"We really need to think about … connecting climate and energy with other issues that people wake up every day really worried about," she says, "whether it be jobs, housing, transportation, health and well-being."

To maximize that potential, she says the energy sector must have more women and people of color in positions of influence. Research shows that leadership in the solar industry, for example, is currently dominated by white men.

"I think that a more inclusive, diverse leadership is essential to be able to effectively make these connections," Stephens says. "Diversity is not just about who people are and their identity, but the ideas and the priorities and the approaches and the lens that they bring to the world."

So she says by elevating diverse voices, organizations can better connect the climate benefits of clean energy with social and economic transformation.

Reposted with permission from Yale Climate Connections.

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One of the challenges of renewable power is how to store clean energy from the sun, wind and geothermal sources. Now, a new study and advances in nanotechnology have found a method that may relieve the burden on supercapacitor storage. This method turns bricks into batteries, meaning that buildings themselves may one day be used to store and generate power, Science Times reported.

Bricks are a preferred building tool for their durability and resilience against heat and frost since they do not shrink, expand or warp in a way that compromises infrastructure. They are also reusable. What was unknown, until now, is that they can be altered to store electrical energy, according to a new study published in Nature Communications.

The scientists behind the study figured out a way to modify bricks in order to use their iconic red hue, which comes from hematite, an iron oxide, to store enough electricity to power devices, Gizmodo reported. To do that, the researchers filled bricks' pores with a nanofiber made from a conducting plastic that can store an electrical charge.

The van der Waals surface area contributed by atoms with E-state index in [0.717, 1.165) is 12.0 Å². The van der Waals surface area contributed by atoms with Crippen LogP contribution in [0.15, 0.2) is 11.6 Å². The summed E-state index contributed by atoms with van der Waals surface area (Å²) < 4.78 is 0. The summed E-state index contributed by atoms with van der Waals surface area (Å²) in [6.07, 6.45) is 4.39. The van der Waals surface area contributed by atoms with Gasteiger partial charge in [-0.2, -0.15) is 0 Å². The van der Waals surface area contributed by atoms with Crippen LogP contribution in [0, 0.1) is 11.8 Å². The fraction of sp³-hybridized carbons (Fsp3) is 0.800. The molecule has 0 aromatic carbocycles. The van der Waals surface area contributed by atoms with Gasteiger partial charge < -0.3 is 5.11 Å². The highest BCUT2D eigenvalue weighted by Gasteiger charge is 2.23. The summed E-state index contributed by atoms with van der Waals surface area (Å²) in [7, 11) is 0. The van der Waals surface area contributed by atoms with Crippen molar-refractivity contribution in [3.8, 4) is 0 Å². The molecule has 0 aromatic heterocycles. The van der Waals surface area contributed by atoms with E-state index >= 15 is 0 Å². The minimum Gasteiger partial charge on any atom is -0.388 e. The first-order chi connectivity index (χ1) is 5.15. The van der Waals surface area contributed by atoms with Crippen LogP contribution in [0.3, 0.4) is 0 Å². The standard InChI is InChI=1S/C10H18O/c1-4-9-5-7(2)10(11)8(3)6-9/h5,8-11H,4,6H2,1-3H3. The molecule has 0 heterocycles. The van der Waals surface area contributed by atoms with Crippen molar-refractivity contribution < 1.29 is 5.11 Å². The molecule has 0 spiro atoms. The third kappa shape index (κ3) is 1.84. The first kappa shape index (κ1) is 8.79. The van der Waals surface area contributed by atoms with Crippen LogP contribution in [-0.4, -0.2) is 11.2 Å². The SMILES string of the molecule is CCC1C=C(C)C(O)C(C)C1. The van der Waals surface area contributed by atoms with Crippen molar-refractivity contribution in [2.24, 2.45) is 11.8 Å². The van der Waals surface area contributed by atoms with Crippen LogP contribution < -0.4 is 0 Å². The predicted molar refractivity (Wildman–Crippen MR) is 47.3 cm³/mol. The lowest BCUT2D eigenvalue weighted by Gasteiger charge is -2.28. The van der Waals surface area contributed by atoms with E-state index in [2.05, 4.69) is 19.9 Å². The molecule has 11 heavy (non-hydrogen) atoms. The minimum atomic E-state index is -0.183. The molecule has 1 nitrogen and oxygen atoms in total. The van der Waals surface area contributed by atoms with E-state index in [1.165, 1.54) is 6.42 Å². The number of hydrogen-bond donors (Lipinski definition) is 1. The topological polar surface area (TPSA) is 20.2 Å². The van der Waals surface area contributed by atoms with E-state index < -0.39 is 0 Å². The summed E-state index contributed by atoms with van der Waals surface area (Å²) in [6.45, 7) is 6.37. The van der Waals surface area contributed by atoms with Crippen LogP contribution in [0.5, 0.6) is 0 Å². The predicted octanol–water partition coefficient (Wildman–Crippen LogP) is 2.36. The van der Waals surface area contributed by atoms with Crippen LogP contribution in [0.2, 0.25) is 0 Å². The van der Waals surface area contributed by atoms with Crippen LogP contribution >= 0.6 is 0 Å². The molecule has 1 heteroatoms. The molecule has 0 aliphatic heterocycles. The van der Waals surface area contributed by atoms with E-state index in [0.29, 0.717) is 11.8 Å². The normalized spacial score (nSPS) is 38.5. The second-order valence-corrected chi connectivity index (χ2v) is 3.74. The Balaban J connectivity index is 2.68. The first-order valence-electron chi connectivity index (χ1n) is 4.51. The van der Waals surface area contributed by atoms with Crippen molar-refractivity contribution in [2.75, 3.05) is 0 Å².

The first bricks they modified stored enough of a charge to power a small light. They can be charged in just 13 minutes and hold 10,000 charges, but the challenge is getting them to hold a much larger charge, making the technology a distant proposition.

If the capacity can be increased, researchers believe bricks can be used as a cheap alternative to lithium ion batteries — the same batteries used in laptops, phones and tablets.

The first power bricks are only one percent of a lithium-ion battery, but storage capacity can be increased tenfold by adding materials like metal oxides, Julio D'Arcy, a researcher at Washington University in St. Louis, Missouri, who contributed to the paper and was part of the research team, told The Guardian. But only when the storage capacity is scaled up would bricks become commercially viable.

"A solar cell on the roof of your house has to store electricity somewhere and typically we use batteries," D'Arcy told The Guardian. "What we have done is provide a new 'food-for-thought' option, but we're not there yet.

"If [that can happen], this technology is way cheaper than lithium ion batteries," D'Arcy added. "It would be a different world and you would not hear the words 'lithium ion battery' again."